When I played as a kid on the streets. I knew instinctively that I was no different to any of my friends on the outside but very different on the inside. I didn’t know why I felt that way because I couldn’t possibly have been self aware as a kid. However, I recognised that I was an individual in my own right and my friends were individuals in their own right.
Now, as I’ve nearly reached the age of 54, I find myself looking back and wondering what happened to some of my childhood friends. Did their own unique set of skills or talents bring them success and happiness? Did they have any sort of ambition? If they did, then I was never aware of what they wanted out of life.
One of the boys who played football on the streets with us moved to Canada before he was 14 with his family. Someone who I hadn’t seen for years happened to be in a shop I was walking around a few years ago and we reminisced about the ‘Old days’, of playing football in the streets and getting into innocent mischief and he informed me that Terry, the one who moved to Canada, had become a member of the Royal Canadian Mounted Police. a Mounty. He had married a Canadian woman, bought a house and eventually fathered 2 children. I remembered what he was like before he left England and my first instinct was to say that he didn’t seem the type to become a Mounty because he was a shy and withdrawn boy, only coming out to play football occasionally and never really got involved with the other games we played. It’s great that he eventually discovered who he was after emigrating.
Then I got to thinking about the other members of our group. My best childhood friend was Tony (See Bionic Tony) and after he left I never heard from him again. I hope he’s had a spectacular life and fulfilled the potential I could sense he possessed as a teenager.
Another good friend was Banno, and he moved about a mile away with his father after his mum passed away. Banno’s father was an alcoholic and a very heavy smoker and after his father died, Banno went down the same route. I’ve seen him a few times over the years since his father passed and his mental condition has visibly slipped into a nervous, shaking hole that he obviously can’t find a way out of. I’ve invited him to my house on a few occasions and he’s accepted but I’ve seen the distant look in his eyes that told me he wouldn’t call at the house.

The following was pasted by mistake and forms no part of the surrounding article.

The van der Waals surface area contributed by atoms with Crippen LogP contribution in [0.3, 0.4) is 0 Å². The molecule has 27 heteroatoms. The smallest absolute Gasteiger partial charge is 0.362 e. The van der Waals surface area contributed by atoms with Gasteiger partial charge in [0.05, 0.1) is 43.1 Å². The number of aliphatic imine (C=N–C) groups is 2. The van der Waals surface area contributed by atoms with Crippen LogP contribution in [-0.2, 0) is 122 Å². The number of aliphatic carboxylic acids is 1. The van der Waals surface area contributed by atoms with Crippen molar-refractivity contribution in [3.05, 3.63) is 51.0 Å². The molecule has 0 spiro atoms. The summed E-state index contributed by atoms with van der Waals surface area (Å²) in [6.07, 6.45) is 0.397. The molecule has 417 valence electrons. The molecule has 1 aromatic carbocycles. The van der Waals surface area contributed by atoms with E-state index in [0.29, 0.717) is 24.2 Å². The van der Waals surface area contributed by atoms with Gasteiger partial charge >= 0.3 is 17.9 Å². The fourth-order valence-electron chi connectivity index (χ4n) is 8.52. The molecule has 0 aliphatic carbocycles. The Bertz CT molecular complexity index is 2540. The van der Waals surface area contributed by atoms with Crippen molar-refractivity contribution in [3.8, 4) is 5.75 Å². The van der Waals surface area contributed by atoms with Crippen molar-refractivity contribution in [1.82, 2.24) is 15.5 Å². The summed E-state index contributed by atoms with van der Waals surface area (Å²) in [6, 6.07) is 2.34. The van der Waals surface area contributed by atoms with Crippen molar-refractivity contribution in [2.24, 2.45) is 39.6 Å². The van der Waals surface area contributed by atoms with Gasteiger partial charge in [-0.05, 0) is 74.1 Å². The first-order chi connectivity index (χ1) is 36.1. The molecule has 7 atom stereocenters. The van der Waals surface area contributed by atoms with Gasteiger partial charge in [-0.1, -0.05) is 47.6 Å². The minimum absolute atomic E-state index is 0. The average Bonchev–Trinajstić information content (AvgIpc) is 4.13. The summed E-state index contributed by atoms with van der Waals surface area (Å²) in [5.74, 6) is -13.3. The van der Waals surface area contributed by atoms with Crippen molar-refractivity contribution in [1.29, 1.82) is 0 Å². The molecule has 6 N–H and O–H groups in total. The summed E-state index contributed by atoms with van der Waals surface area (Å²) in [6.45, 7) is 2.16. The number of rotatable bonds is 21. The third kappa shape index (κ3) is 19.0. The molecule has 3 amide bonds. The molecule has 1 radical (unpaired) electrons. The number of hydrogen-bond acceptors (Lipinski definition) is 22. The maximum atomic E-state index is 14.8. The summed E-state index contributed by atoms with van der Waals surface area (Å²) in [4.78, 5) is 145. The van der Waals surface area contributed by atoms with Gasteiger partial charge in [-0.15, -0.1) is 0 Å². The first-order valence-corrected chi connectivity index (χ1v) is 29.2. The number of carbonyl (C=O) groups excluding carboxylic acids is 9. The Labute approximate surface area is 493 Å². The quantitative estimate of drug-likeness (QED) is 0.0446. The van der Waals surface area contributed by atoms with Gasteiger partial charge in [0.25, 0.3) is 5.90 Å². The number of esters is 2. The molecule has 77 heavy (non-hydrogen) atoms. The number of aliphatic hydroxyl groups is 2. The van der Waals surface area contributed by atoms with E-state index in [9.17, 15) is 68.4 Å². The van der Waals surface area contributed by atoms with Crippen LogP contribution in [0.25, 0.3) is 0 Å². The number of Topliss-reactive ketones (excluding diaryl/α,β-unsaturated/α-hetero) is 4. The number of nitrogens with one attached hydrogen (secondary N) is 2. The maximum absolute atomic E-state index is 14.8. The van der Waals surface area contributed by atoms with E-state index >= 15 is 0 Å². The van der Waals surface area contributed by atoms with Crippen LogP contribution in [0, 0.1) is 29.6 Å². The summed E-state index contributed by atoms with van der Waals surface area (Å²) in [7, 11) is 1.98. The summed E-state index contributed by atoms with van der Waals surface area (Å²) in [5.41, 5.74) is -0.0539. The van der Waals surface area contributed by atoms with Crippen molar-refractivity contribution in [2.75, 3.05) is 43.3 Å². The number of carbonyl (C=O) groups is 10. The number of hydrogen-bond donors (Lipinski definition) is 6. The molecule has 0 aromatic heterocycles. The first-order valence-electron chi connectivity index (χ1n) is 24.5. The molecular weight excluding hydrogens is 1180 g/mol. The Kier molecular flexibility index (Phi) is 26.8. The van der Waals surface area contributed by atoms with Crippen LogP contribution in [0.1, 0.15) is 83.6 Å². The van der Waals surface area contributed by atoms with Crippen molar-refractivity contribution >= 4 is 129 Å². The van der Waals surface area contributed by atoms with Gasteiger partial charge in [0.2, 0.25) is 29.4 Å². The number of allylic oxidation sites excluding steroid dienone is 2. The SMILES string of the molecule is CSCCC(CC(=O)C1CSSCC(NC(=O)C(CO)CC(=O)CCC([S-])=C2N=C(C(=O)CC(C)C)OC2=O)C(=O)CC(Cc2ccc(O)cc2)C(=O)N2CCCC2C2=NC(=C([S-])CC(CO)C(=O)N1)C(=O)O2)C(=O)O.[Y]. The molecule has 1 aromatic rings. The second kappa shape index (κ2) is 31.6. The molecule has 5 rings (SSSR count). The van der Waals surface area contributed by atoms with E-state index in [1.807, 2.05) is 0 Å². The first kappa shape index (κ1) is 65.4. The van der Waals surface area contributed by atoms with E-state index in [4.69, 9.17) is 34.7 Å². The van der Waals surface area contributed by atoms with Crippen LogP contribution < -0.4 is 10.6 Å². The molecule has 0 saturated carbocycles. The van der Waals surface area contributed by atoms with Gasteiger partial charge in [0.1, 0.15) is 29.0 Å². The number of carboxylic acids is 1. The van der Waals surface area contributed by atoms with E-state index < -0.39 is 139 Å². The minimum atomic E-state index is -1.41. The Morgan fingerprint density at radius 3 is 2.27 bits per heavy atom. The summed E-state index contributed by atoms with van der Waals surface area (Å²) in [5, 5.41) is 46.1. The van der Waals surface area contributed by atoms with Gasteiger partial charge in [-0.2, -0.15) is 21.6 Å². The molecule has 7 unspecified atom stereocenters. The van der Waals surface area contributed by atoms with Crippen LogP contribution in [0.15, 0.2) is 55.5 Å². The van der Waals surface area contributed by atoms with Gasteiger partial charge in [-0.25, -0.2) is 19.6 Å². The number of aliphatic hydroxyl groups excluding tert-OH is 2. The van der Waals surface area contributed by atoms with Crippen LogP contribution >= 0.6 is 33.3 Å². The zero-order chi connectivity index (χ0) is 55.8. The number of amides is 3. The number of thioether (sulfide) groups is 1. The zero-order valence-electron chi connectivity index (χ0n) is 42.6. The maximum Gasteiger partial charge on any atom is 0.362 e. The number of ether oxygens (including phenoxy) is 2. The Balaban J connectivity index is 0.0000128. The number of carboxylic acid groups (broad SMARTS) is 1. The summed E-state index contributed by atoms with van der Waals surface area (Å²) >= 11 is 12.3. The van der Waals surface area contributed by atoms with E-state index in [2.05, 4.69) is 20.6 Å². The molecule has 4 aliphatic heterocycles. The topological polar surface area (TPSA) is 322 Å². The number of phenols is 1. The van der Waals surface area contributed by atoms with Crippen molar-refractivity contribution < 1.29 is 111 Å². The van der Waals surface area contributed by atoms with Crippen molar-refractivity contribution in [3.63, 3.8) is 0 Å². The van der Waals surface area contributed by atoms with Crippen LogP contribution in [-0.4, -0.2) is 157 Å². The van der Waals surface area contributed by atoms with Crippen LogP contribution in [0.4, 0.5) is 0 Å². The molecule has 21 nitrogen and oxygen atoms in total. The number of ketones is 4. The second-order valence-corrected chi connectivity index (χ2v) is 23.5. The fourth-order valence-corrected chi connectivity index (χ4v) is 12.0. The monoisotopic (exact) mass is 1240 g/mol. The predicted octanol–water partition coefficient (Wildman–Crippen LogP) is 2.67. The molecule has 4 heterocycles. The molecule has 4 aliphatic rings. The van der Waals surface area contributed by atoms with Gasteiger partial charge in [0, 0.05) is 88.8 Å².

Another friend from our childhood ‘Gang’ drank himself into an early grave just a few years ago whilst he was in his mid forties. He was such a nice guy, always smiling and joking. He had a longtime girlfriend who also abused alcohol and sometimes I see her walking around, looking haggard and devoid of life.
Another one of the gang only ever joined us when we played cricket on the street. He always came across as far more mature than the rest of us and always did as his mother asked of him. He went into the police force at 18 and rose up the rankings to become a DCI. Every now and then i’ll see him pass by in his car and he always acknowledges me with a wave. We passed each other on foot about 10 years ago and he asked me what I was doing with my life. When I told him I was in my second year of university at the age of 44, he looked surprised and said “You see, I told you not to waste your school days”. I responded by saying “Define waste”, and we parted with laugh and a hand shake.
Another two of the boys work in the town where I live, one of them works as a daytime security guard, the other works behind a bar, pulling pints for people he grew up with. They both look physically fit but I never see them smiling with no evidence of lines around the eyes that indicate lots of laughter. I wonder if they’re happy and content on the inside!
It’s sort of strange thinking about them now because for years I never gave them much thought. I wonder if any of them think about the past as much as I do? I wonder if any of them consider the time they’ve spent on living their life’s in the way they’ve chosen, a waste? I would love to find out how they’ve spent their time as a adult.